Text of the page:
Sunday, May 31, 2009

Six Routes In Ponga And The Picos De Europa

Tell most Spanish people that you are going to spend a holiday weekend in Ponga and the chances are that you'll get the kind of look that says "just what is this idiot guiri trying to tell me now". Yet the Parque Natural de Ponga lies just beside the much better known Picos de Europa. We went there for the May 1st puente, to do a weekend of walking in fantastic surroundings. Ponga still seems to be living in another age, with tiny villages located in what were once almost inaccessible river gorges. The terrain justifies the description "complicated", and as with much of Asturias the differences in altitude between the valleys and the surrounding peaks are impressive. A tough place to live, and the area has traditionally been one of emigration.

Our base for the weekend was the small town of Cangas de Onis, which I liked a lot although the number of shops selling regional products suggests that in summer it can be a lot more crowded. Try some of the local cheeses, it's not just cabrales country. A perfect way to relax in Cangas after a hard days walking is to head down to the terraza by the roman bridge and order a bottle of cider. The food in the restaurants is good, filling and reasonably priced. Given the proximity to the Picos, I've included the routes we did on the map I prepared in 2007 of routes in the Picos de Europa. At this rate I only need another couple of hundred years to have the area well and truly mapped. Click on each route on the map for a description.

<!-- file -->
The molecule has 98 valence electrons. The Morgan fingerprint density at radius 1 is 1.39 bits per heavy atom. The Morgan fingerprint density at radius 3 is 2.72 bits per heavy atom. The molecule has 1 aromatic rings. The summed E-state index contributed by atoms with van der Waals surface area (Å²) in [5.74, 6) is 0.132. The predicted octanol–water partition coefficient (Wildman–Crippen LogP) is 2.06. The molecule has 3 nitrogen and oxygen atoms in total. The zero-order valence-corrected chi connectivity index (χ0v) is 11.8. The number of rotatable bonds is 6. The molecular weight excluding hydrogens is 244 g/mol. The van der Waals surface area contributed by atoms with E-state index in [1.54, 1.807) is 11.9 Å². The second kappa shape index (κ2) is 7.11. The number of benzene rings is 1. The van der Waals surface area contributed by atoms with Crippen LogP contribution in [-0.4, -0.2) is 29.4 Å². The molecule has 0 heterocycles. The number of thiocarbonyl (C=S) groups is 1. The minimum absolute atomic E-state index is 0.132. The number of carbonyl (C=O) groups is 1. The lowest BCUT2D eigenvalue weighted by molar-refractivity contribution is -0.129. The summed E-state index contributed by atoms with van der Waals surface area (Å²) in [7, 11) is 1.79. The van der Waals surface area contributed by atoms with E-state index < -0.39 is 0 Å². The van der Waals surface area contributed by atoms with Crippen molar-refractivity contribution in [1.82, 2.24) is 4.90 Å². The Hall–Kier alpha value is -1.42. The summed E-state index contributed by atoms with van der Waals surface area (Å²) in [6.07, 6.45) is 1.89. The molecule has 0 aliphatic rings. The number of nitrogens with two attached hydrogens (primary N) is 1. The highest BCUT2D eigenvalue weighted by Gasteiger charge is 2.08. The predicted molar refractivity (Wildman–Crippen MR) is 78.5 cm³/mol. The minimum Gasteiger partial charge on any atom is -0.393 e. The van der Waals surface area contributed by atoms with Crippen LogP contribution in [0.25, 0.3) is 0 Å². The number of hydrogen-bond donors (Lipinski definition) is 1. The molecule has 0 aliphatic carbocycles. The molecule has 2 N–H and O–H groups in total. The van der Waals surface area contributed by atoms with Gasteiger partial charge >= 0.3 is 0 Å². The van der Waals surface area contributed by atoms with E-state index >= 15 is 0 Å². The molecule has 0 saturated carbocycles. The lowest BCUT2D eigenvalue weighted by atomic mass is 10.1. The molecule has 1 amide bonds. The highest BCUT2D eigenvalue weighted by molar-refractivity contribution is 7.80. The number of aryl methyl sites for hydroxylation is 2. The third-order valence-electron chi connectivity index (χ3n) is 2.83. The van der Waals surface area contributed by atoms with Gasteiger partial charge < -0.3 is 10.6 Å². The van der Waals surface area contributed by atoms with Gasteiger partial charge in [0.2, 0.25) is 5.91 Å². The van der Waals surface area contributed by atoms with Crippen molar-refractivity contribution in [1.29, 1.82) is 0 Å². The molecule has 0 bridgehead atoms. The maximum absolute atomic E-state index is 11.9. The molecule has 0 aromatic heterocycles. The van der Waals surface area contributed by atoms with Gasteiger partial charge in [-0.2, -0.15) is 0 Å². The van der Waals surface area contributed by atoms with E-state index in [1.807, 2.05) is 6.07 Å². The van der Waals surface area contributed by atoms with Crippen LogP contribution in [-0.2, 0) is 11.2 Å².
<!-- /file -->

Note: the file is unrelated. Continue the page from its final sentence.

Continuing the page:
View Routes in the Picos de Europa and Ponga

Day 1 was a relatively gentle route known as Las Hoces del Río Pendón. It's a circular route starting from the well known mineral water spring of Fuensanta. Just us, the cows, and the Picos de Europa in the distance.

Day 2 was tougher, although with all of these routes it's always possible to do part of it and return. The weather was amazingly good, not least because it had rained solidly for the two days prior to our arrival. The views all along the route are spectacular, and for those who find an 1100 metre ascent insufficient, there is always the option of continuing up to Pico Tiatordos.

Day 3 was another simpler route, along the valley of the River Cormenero. We returned to Madrid following the road down from where this route finishes. This road takes you through some of the best scenery of the Picos, including the area round Riaño.

1 comment:

Roger said...

bookmarked for later - useful - thanks